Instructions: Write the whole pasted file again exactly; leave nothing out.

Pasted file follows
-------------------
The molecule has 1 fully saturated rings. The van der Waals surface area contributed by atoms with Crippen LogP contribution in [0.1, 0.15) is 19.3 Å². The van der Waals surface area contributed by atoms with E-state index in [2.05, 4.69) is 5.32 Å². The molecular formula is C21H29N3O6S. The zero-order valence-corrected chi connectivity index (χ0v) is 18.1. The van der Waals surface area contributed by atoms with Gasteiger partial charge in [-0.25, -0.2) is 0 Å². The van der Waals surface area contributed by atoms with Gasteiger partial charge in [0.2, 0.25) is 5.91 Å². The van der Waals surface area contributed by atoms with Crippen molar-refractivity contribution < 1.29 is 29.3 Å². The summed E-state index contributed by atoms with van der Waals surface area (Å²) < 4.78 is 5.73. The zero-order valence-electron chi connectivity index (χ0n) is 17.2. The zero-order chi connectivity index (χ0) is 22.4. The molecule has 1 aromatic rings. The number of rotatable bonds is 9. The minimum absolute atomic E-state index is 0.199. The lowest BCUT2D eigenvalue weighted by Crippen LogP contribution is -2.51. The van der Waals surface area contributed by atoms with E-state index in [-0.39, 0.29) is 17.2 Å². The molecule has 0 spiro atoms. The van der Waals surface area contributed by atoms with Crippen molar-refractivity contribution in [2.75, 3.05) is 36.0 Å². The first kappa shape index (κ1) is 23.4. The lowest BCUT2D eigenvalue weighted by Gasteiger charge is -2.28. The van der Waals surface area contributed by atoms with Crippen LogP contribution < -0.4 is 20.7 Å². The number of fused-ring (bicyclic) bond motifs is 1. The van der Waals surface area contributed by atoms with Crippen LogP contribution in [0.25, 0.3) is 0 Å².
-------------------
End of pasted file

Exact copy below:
The molecule has 1 fully saturated rings. The van der Waals surface area contributed by atoms with Crippen LogP contribution in [0.1, 0.15) is 19.3 Å². The van der Waals surface area contributed by atoms with E-state index in [2.05, 4.69) is 5.32 Å². The molecular formula is C21H29N3O6S. The zero-order valence-corrected chi connectivity index (χ0v) is 18.1. The van der Waals surface area contributed by atoms with Gasteiger partial charge in [-0.25, -0.2) is 0 Å². The van der Waals surface area contributed by atoms with Gasteiger partial charge in [0.2, 0.25) is 5.91 Å². The van der Waals surface area contributed by atoms with Crippen molar-refractivity contribution < 1.29 is 29.3 Å². The summed E-state index contributed by atoms with van der Waals surface area (Å²) < 4.78 is 5.73. The zero-order valence-electron chi connectivity index (χ0n) is 17.2. The zero-order chi connectivity index (χ0) is 22.4. The molecule has 1 aromatic rings. The number of rotatable bonds is 9. The minimum absolute atomic E-state index is 0.199. The lowest BCUT2D eigenvalue weighted by Crippen LogP contribution is -2.51. The van der Waals surface area contributed by atoms with E-state index in [-0.39, 0.29) is 17.2 Å². The molecule has 0 spiro atoms. The van der Waals surface area contributed by atoms with Crippen molar-refractivity contribution in [2.75, 3.05) is 36.0 Å². The first kappa shape index (κ1) is 23.4. The lowest BCUT2D eigenvalue weighted by Gasteiger charge is -2.28. The van der Waals surface area contributed by atoms with Crippen LogP contribution < -0.4 is 20.7 Å². The number of fused-ring (bicyclic) bond motifs is 1. The van der Waals surface area contributed by atoms with Crippen LogP contribution in [0.25, 0.3) is 0 Å².